They continued on to Inverness and promptly went to the Tourist Bureau and met with the local press across the street, a reporter from the Inverness Oran. The Inverness Miners Café was an interesting café they had a visit in on the main street in Inverness. Ed and Julie took a quick glimpse of the Cabot Links, Canada’s only authentic links golf course. At Cabot Links, every hole offers an ocean view and six holes play directly adjacent to the beach.

Ed & Julie at Margaree Salmon Museum
After leaving Inverness, they went on to Margaree and had a great lunch at the Dancing Goat. They enjoyed delicious coffee, fresh made sandwiches/salads and carrot cake. One of Julie and Ed’s favorite stops was the Margaree Salmon Museum. Here they were pleasantly surprised to see many artifacts that the founder of the International Appalachian Trail, Dick Anderson, had donated to the Margaree museum. It seemed that every turn Julie and Ed took in the museum they came across some of Dick’s artifacts.

Ed & Julie chatting with Ms. Frances Hart the curator of the Margaree Salmon Museum
Thanks, Dick, for leaving your footprint in Margaree, NS!
From Margaree, NS, they took a scenic tour around part of the famous Cabot Trail and then back to The Clove Hitch Bar and Grill Bistro, located in picturesque Port Hood, NS. The owner was very accommodating, keeping Julie and Ed’s backpacks while they toured around Inverness County. They enjoyed a meal at the bistro and Ed enjoyed some Garrison Red beer.
They left the bistro and walked (with a jug of water and some groceries) up to their campsite. Their campsite was located at the trailhead on the Celtic Shores Coastal Trail, Port Hood, NS. There are over thirty trailheads and access points along this trail. Julie and Ed enjoyed all the community information on the trailheads along the way. They caught up on community news with a friendly biker and camped at her house and had breakfast with another friendly walker who accompanied them with her dog for a short distance.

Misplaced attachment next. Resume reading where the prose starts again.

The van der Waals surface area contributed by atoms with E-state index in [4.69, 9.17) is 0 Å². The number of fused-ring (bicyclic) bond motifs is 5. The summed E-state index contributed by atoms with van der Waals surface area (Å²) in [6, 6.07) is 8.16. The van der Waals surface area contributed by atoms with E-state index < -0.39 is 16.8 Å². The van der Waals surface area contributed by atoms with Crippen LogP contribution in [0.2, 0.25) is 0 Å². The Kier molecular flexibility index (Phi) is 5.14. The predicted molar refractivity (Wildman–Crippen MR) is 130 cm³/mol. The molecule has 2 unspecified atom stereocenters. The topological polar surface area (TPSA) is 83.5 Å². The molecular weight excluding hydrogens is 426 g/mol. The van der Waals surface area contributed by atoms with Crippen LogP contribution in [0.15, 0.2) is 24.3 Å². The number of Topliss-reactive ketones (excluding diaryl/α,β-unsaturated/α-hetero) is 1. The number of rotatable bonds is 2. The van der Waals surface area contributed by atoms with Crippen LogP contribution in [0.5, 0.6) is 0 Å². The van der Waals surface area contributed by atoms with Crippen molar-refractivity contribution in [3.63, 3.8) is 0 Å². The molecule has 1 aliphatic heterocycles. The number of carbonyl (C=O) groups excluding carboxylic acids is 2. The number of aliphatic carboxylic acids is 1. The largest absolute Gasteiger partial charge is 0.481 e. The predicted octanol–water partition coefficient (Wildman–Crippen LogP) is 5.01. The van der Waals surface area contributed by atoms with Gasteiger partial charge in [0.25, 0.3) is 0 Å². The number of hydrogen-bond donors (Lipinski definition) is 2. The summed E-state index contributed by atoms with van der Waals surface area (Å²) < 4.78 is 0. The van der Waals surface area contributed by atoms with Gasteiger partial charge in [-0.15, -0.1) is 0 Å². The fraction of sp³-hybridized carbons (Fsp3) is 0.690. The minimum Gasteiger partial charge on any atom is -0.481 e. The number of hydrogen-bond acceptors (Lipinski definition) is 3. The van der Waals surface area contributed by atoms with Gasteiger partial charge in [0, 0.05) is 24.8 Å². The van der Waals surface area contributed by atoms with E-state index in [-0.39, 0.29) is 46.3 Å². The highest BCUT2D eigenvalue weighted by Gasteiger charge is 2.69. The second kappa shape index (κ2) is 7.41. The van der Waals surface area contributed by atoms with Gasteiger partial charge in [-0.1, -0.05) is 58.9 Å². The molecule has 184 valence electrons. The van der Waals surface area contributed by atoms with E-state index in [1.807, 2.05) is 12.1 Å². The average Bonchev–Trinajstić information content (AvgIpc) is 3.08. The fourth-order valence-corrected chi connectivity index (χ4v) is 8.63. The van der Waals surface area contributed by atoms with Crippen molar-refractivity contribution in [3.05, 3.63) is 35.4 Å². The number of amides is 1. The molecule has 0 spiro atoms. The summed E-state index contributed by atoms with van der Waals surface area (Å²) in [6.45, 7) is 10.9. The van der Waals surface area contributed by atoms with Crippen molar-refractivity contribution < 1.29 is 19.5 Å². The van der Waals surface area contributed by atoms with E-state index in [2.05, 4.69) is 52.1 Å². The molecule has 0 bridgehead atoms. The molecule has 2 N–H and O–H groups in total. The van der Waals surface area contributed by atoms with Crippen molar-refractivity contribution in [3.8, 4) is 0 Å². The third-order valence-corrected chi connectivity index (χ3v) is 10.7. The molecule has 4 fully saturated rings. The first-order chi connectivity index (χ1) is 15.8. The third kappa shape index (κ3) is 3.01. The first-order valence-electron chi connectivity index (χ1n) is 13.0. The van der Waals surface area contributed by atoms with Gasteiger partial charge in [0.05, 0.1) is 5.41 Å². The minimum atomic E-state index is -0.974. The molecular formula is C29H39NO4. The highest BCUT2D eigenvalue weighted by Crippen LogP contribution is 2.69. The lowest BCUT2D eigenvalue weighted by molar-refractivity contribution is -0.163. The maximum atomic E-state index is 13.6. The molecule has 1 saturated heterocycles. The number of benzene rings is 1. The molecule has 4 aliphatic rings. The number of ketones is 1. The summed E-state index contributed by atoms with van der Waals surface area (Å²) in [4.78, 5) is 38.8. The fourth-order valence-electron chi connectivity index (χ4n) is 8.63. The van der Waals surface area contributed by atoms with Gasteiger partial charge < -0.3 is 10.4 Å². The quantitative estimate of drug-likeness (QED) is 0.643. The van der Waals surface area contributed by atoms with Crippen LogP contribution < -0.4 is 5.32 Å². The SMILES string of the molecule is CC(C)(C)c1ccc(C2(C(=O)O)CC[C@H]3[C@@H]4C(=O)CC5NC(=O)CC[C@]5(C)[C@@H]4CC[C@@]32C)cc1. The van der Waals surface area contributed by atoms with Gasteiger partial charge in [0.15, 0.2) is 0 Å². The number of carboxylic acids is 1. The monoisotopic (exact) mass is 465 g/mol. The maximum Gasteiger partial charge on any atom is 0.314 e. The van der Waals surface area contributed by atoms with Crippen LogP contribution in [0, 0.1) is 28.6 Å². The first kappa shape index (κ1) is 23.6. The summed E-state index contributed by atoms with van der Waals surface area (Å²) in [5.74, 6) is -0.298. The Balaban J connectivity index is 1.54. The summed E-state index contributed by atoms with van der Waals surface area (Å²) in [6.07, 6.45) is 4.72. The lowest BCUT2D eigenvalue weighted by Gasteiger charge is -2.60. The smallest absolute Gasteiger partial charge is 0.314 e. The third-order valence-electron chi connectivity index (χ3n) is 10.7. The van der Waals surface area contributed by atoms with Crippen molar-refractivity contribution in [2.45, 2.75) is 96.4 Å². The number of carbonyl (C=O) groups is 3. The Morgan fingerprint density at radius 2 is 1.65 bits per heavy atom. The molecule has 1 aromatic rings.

Julie and Ed thought that the Celtic Shores Coastal Trail was a wonderful inclusion in the International Appalachian Trail!
People continue to have sightings of Julie and Ed on their walking adventure of the IAT. The last reports were on the streets in Inverness, NS and Cheticamp, NS.

Ed and Julie in Craigmore just below Christie’s Lookoff
Please say “Hi and Bon Voyage, Julie & Ed!”
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Ulster Way is set to be linked to famous US mountain trail

The long-standing Province-wide walking trail will become part of the International Appalachian Trail.
The official launch of what has been termed its new “dual-branding” will be at the end of the month, at the Appalachian and Bluegrass Festival in Omagh.
The International Appalachian Trail is named after the trail which traverses the Appalachian mountains running across the eastern states of the USA.
The international element includes stretches of walking routes in Canada and Scandinavia, with plans to extend it into Iberia too.
It will still be known as the Ulster Way too, but the additional name is basically an effort to “cash in” on the fame and renown of the original Appalachian Trail, said Magne Haugseng.